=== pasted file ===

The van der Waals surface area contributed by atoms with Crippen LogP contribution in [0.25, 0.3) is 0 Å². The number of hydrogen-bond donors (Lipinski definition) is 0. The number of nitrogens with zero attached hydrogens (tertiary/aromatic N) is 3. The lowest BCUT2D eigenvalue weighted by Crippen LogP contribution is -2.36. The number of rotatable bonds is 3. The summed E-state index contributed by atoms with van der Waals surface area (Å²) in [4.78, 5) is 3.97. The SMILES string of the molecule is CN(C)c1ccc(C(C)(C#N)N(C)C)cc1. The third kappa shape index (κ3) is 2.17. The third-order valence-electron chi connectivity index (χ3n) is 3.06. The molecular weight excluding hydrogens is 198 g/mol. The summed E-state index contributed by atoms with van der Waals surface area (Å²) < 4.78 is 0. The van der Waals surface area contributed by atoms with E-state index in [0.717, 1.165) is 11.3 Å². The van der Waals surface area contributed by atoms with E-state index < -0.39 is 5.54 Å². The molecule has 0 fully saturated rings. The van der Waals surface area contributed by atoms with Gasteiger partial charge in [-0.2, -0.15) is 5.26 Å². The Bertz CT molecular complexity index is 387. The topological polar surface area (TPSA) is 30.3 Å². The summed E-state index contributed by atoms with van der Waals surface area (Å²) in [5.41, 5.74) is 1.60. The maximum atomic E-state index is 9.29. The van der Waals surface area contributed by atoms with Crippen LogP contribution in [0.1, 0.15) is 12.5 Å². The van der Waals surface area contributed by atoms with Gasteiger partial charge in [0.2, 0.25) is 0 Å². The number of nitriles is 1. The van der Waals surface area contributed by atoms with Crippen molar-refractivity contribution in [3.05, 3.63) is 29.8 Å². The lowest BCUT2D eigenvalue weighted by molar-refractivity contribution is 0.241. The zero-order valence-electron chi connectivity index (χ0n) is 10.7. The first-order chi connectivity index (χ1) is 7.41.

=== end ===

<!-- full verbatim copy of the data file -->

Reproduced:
The van der Waals surface area contributed by atoms with Crippen LogP contribution in [0.25, 0.3) is 0 Å². The number of hydrogen-bond donors (Lipinski definition) is 0. The number of nitrogens with zero attached hydrogens (tertiary/aromatic N) is 3. The lowest BCUT2D eigenvalue weighted by Crippen LogP contribution is -2.36. The number of rotatable bonds is 3. The summed E-state index contributed by atoms with van der Waals surface area (Å²) in [4.78, 5) is 3.97. The SMILES string of the molecule is CN(C)c1ccc(C(C)(C#N)N(C)C)cc1. The third kappa shape index (κ3) is 2.17. The third-order valence-electron chi connectivity index (χ3n) is 3.06. The molecular weight excluding hydrogens is 198 g/mol. The summed E-state index contributed by atoms with van der Waals surface area (Å²) < 4.78 is 0. The van der Waals surface area contributed by atoms with E-state index in [0.717, 1.165) is 11.3 Å². The van der Waals surface area contributed by atoms with E-state index < -0.39 is 5.54 Å². The molecule has 0 fully saturated rings. The van der Waals surface area contributed by atoms with Gasteiger partial charge in [-0.2, -0.15) is 5.26 Å². The Bertz CT molecular complexity index is 387. The topological polar surface area (TPSA) is 30.3 Å². The summed E-state index contributed by atoms with van der Waals surface area (Å²) in [5.41, 5.74) is 1.60. The maximum atomic E-state index is 9.29. The van der Waals surface area contributed by atoms with Crippen LogP contribution in [0.1, 0.15) is 12.5 Å². The van der Waals surface area contributed by atoms with Gasteiger partial charge in [0.2, 0.25) is 0 Å². The number of nitriles is 1. The van der Waals surface area contributed by atoms with Crippen molar-refractivity contribution in [3.05, 3.63) is 29.8 Å². The lowest BCUT2D eigenvalue weighted by molar-refractivity contribution is 0.241. The zero-order valence-electron chi connectivity index (χ0n) is 10.7. The first-order chi connectivity index (χ1) is 7.41.